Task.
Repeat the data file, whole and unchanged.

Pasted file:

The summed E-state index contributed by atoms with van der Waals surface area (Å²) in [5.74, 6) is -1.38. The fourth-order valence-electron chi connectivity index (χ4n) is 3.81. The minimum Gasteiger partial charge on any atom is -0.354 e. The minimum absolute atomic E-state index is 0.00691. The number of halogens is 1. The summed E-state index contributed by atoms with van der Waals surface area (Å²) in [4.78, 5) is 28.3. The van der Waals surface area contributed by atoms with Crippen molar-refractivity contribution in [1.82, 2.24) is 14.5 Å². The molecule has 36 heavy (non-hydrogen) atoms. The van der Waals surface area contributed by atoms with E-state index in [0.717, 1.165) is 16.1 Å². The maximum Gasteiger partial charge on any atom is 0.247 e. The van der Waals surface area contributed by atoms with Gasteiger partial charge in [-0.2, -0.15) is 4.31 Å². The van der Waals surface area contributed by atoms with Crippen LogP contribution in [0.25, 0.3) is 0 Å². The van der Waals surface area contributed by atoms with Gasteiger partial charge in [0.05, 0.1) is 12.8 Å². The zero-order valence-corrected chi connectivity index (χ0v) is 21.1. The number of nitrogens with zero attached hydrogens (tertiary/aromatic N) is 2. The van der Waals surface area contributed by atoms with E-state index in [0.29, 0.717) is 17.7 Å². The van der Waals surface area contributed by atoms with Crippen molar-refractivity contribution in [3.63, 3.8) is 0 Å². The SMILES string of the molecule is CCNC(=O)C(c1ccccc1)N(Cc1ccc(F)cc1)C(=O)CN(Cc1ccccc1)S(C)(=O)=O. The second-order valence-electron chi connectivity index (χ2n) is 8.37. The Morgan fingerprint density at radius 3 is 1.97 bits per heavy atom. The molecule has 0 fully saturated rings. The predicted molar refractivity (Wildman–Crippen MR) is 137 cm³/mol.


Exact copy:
The summed E-state index contributed by atoms with van der Waals surface area (Å²) in [5.74, 6) is -1.38. The fourth-order valence-electron chi connectivity index (χ4n) is 3.81. The minimum Gasteiger partial charge on any atom is -0.354 e. The minimum absolute atomic E-state index is 0.00691. The number of halogens is 1. The summed E-state index contributed by atoms with van der Waals surface area (Å²) in [4.78, 5) is 28.3. The van der Waals surface area contributed by atoms with Crippen molar-refractivity contribution in [1.82, 2.24) is 14.5 Å². The molecule has 36 heavy (non-hydrogen) atoms. The van der Waals surface area contributed by atoms with E-state index in [0.717, 1.165) is 16.1 Å². The maximum Gasteiger partial charge on any atom is 0.247 e. The van der Waals surface area contributed by atoms with Gasteiger partial charge in [-0.2, -0.15) is 4.31 Å². The van der Waals surface area contributed by atoms with Crippen LogP contribution in [0.25, 0.3) is 0 Å². The van der Waals surface area contributed by atoms with Gasteiger partial charge in [0.05, 0.1) is 12.8 Å². The zero-order valence-corrected chi connectivity index (χ0v) is 21.1. The number of nitrogens with zero attached hydrogens (tertiary/aromatic N) is 2. The van der Waals surface area contributed by atoms with E-state index in [0.29, 0.717) is 17.7 Å². The van der Waals surface area contributed by atoms with Crippen molar-refractivity contribution in [3.63, 3.8) is 0 Å². The SMILES string of the molecule is CCNC(=O)C(c1ccccc1)N(Cc1ccc(F)cc1)C(=O)CN(Cc1ccccc1)S(C)(=O)=O. The second-order valence-electron chi connectivity index (χ2n) is 8.37. The Morgan fingerprint density at radius 3 is 1.97 bits per heavy atom. The molecule has 0 fully saturated rings. The predicted molar refractivity (Wildman–Crippen MR) is 137 cm³/mol.